The fake images of Taylor Swift that spread like wildfire on social media in late January likely began as a chatroom challenge to bypass filters meant to stop people from creating pornography with artificial intelligence, a new study finds.
The images of the pop star can be traced to a forum on 4chan, an online image bulletin board with a history of sharing conspiracy theories, hate speech and other controversial content, according to the report by Graphika, a firm that analyzes social networks.
4chan users who created the images of Swift did so as part of a “game” of sorts to see if they could craft lewd and sometimes violent visuals of famous women, from singers to politicians, Graphika said. The firm detected a message thread on 4chan that encouraged users to try to bypass guardrails established by AI-powered image generators tools including OpenAI’s DALL-E, Microsoft Designer and Bing Image Creator.
“While viral pornographic pictures of Taylor Swift have brought mainstream attention to the issue of AI-generated non-consensual intimate images, she is far from the only victim,” Cristina Lopez G., a senior analyst at Graphika said in a statement accompanying the report. “In the 4chan community where these images originated, she isn’t even the most frequently targeted public figure. This shows that anyone can be targeted in this way, from global celebrities to school children.”
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OpenAI said the explicit images of Swift were not generated using ChatGPT or its application programming interface.
“We work to filter out the most explicit content when training the underlying DALL-E model, and apply additional safety guardrails for our products like ChatGPT — including denying requests that ask for a public figure by name or denying requests for explicit content,” OpenAI stated.
Microsoft is continuing to investigate the images and has strengthened its “existing safety systems to further prevent our services from being misused to help generate images like them, according to a spokesperson.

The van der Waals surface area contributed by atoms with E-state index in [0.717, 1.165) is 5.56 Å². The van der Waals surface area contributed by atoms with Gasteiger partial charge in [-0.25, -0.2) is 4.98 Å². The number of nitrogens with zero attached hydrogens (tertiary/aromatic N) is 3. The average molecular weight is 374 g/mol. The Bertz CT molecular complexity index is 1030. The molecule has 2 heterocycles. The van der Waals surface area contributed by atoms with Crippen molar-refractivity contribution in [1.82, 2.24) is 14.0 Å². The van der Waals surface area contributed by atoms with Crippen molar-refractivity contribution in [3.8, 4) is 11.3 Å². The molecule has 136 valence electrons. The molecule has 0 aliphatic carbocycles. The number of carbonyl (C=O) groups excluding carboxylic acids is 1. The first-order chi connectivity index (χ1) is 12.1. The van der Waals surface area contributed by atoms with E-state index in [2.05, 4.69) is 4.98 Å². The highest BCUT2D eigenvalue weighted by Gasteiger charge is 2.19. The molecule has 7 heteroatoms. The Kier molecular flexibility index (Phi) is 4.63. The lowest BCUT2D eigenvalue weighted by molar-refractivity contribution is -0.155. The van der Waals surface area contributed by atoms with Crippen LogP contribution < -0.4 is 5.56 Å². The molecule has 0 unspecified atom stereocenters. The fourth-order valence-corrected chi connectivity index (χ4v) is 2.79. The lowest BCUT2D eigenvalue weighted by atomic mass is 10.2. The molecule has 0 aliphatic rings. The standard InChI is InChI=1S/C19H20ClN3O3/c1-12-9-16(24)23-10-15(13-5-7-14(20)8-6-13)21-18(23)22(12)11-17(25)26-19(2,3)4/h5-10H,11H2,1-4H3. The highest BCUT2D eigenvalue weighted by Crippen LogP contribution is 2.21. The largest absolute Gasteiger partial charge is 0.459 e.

4chan did not respond to a request for comment.
The phony images of Swift spread quickly to other platforms, drawing millions of views and prompting X (formerly known as Twitter) to block searches for the entertainer for a few days.
The mega star’s devoted fanbase quickly launched a counteroffensive on the platform formerly known as Twitter, flooding the social media site with a #ProtectTaylorSwift hashtag amid more positive images of the pop star.
The Screen Actors Guild called the images of Swift “upsetting, harmful, and deeply concerning,” adding that “the development and dissemination of fake images — especially those of a lewd nature — without someone’s consent must be made illegal.”
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Phony porn made with software has been around for years, with scattered regulation leaving those impacted with little legal or other recourse to get the images taken down. But the advent of so-called generative AI tools has fueled the creation and spread of pornographic “deepfake” images, including of celebrities.
Artificial intelligence, is also being used to target celebrities in other ways. In January, an AI-generated video featuring Swift’s likeness endorsing a fake Le Creuset cookware giveaway made the rounds online. Le Creuset issued an apology to those who may have been duped.
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Kate Gibson is a reporter for CBS MoneyWatch in New York.